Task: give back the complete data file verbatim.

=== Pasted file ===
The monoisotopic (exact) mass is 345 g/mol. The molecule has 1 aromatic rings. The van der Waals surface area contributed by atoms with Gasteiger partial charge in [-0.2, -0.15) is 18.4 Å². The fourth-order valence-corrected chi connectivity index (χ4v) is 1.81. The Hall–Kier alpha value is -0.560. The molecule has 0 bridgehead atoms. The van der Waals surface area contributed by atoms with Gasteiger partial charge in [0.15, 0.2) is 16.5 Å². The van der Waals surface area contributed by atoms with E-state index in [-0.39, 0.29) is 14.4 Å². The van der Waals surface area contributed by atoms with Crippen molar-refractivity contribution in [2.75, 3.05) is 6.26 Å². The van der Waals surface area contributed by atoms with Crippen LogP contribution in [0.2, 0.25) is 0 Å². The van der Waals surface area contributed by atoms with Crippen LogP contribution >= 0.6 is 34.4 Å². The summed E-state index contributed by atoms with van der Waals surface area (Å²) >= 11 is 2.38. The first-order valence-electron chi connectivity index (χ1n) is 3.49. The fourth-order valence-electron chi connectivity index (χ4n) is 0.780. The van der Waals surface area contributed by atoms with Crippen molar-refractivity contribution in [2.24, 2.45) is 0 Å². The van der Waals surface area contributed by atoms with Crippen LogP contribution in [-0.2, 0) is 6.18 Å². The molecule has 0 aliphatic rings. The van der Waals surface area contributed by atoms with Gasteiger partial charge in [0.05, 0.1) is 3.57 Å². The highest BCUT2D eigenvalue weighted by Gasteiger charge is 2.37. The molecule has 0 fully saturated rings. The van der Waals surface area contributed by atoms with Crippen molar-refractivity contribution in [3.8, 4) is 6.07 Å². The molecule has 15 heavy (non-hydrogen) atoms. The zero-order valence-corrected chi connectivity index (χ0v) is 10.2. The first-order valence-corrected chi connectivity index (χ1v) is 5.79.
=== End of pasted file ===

The monoisotopic (exact) mass is 345 g/mol. The molecule has 1 aromatic rings. The van der Waals surface area contributed by atoms with Gasteiger partial charge in [-0.2, -0.15) is 18.4 Å². The fourth-order valence-corrected chi connectivity index (χ4v) is 1.81. The Hall–Kier alpha value is -0.560. The molecule has 0 bridgehead atoms. The van der Waals surface area contributed by atoms with Gasteiger partial charge in [0.15, 0.2) is 16.5 Å². The van der Waals surface area contributed by atoms with E-state index in [-0.39, 0.29) is 14.4 Å². The van der Waals surface area contributed by atoms with Crippen molar-refractivity contribution in [2.75, 3.05) is 6.26 Å². The van der Waals surface area contributed by atoms with Crippen LogP contribution in [0.2, 0.25) is 0 Å². The van der Waals surface area contributed by atoms with Crippen LogP contribution >= 0.6 is 34.4 Å². The summed E-state index contributed by atoms with van der Waals surface area (Å²) >= 11 is 2.38. The first-order valence-electron chi connectivity index (χ1n) is 3.49. The fourth-order valence-electron chi connectivity index (χ4n) is 0.780. The van der Waals surface area contributed by atoms with Crippen molar-refractivity contribution in [2.24, 2.45) is 0 Å². The van der Waals surface area contributed by atoms with Crippen LogP contribution in [-0.2, 0) is 6.18 Å². The molecule has 0 aliphatic rings. The van der Waals surface area contributed by atoms with Gasteiger partial charge in [0.05, 0.1) is 3.57 Å². The highest BCUT2D eigenvalue weighted by Gasteiger charge is 2.37. The molecule has 0 fully saturated rings. The van der Waals surface area contributed by atoms with Crippen molar-refractivity contribution in [3.8, 4) is 6.07 Å². The molecule has 15 heavy (non-hydrogen) atoms. The zero-order valence-corrected chi connectivity index (χ0v) is 10.2. The first-order valence-corrected chi connectivity index (χ1v) is 5.79.